Treatment with a biologic response modifier (BRM) offers a more targeted approach to immunosuppressive therapy for uveitis than standard immunomodulatory drugs.
Reviewed by Eric B. Suhler, MD, MPH
Quoting a line from “Forrest Gump,” Eric B. Suhler, MD, MPH, suggested that use of novel biologic response modifiers (BRMs) for uveitis in the earlier stages of study may be “like a box of chocolates.” “You never know what you are going to get,” explained Dr. Suhler, chief of ophthalmology, VA Portland Health Care System, and professor of ophthalmology and public health, Oregon Health and Science University, Portland, OR.
One BRM is FDA approved for the treatment of uveitis, and it is hoped others will follow. However, more experience with this therapeutic category is needed before BRMs are adopted as first-line options, Dr. Suhler noted.
Compared with standard systemic immunosuppressive drugs, BRMs represent more specific, targeted therapies with the potential for fewer side effects and greater effectiveness. In addition to the approved BRM, a number of biologics are being investigated as treatment for uveitis with some promising results.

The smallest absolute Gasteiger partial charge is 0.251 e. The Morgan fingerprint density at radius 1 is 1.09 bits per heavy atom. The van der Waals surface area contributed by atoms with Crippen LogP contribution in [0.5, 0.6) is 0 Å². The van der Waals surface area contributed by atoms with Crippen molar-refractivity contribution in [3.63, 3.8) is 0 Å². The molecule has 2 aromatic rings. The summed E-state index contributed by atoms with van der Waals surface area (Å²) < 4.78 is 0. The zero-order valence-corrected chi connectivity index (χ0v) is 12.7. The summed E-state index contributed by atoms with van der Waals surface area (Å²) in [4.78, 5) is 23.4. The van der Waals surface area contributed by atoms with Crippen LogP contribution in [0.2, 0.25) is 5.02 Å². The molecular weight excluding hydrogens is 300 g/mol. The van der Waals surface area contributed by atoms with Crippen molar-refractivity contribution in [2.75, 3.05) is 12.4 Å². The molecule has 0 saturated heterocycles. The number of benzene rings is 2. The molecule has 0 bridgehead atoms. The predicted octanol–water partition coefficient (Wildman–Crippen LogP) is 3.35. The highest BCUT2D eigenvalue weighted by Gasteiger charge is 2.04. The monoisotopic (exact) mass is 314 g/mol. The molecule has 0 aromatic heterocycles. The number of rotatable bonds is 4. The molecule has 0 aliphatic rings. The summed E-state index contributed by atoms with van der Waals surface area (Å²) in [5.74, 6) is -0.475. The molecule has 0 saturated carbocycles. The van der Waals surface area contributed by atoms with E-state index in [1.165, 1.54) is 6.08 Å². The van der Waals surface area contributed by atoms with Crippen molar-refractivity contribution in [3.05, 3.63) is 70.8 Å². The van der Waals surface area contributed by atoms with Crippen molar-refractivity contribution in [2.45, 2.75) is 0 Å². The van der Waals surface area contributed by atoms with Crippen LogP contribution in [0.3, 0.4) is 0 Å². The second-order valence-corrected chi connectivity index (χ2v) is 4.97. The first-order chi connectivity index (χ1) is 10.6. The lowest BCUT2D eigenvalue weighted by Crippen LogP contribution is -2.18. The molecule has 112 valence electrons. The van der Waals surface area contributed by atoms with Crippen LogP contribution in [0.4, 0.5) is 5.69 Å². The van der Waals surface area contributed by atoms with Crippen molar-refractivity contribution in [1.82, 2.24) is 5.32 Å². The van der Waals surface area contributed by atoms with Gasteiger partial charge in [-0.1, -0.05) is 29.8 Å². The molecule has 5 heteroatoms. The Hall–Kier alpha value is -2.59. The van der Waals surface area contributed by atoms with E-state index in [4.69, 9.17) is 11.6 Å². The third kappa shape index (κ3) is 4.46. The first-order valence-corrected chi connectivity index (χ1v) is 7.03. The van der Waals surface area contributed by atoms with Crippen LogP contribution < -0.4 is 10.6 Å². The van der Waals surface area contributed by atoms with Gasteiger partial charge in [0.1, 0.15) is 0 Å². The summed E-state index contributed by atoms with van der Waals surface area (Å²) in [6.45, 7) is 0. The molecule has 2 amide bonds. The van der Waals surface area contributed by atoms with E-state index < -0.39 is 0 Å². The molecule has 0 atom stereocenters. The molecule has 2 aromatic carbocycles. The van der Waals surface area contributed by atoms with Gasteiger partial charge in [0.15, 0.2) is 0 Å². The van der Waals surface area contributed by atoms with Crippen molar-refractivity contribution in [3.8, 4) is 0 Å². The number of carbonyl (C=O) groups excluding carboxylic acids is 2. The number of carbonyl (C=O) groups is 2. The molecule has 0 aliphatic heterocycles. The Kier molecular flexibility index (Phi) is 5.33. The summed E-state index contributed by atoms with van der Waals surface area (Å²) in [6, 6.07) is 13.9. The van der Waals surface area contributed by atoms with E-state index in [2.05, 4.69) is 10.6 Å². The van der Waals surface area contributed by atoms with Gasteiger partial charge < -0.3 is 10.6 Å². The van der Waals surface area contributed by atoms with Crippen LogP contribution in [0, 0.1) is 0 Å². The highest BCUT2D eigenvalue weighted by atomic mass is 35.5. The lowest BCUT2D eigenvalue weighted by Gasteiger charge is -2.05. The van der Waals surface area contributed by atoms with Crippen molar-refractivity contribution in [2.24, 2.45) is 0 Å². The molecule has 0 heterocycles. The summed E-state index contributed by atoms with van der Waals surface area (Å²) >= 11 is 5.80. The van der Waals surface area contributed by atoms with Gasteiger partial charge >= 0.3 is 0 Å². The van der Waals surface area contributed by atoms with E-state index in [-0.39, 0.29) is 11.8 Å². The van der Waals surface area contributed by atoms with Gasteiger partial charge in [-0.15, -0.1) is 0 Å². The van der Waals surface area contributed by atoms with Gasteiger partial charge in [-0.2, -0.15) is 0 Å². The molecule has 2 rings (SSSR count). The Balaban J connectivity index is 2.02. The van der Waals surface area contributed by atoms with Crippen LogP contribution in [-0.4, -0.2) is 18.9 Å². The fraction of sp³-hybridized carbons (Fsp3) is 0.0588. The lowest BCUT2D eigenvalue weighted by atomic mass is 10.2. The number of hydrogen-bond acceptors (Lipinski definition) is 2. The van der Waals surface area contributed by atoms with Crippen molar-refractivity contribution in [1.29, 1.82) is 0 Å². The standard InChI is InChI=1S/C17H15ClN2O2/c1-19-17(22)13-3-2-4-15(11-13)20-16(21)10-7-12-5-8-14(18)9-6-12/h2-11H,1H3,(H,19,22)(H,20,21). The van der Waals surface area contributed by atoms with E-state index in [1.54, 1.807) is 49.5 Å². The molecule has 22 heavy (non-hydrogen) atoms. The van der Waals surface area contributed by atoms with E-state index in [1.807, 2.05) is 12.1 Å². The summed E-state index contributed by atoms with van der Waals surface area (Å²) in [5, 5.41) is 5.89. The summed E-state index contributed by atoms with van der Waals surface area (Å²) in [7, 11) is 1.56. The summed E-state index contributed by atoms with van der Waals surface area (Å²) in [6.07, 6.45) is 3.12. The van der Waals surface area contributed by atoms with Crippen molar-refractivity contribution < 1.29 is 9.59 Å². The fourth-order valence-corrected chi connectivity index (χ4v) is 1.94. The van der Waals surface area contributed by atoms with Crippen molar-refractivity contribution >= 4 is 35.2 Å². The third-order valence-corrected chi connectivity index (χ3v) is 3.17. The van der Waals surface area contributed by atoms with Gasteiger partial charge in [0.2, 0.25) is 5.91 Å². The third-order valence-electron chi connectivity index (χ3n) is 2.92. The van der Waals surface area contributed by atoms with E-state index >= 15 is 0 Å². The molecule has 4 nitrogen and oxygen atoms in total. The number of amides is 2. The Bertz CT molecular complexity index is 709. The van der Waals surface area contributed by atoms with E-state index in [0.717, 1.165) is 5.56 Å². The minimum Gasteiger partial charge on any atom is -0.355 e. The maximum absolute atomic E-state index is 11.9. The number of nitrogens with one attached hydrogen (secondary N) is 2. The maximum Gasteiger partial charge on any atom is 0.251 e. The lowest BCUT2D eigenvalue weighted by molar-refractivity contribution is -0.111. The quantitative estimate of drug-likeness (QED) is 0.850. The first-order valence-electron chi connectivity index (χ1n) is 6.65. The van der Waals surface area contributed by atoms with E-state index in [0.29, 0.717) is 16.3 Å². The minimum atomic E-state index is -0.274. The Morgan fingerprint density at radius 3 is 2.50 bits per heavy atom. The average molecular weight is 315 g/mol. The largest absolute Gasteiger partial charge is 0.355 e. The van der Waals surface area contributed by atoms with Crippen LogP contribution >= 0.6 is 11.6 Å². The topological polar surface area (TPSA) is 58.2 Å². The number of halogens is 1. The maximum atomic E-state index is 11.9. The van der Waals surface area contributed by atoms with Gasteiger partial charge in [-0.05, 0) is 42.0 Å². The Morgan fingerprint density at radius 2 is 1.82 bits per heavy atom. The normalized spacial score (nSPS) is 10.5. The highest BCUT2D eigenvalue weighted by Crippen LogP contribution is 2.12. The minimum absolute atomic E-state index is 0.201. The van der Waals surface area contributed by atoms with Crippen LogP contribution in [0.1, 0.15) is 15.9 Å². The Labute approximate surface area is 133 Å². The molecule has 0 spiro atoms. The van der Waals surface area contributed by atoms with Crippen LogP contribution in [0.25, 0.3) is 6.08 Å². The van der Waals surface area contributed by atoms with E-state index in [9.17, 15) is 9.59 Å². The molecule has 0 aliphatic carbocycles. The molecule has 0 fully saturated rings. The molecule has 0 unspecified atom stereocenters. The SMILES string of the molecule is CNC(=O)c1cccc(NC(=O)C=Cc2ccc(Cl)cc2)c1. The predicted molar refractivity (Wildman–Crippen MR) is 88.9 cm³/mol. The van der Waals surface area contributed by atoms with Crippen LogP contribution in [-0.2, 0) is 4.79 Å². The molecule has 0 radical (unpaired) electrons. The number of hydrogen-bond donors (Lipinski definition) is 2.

Dr. Suhler cautioned, however, that early findings are not always confirmed in larger studies, and with some of the biologics there is a need for more long-term safety information.
Eric B. Suhler, MD, MPH
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This article was adapted from Dr. Suhler’s presentation during Uveitis Subspecialty Day at the 2018 meeting of the American Academy of Ophthalmology. He is a consultant to, receives lecture fees, and/or receives grant support from AbbVie, Aldeyra, EyeGate, EyePoint, Gilead Sciences, and Santen, and received previous support relevant to this article from Centocor and Genentech.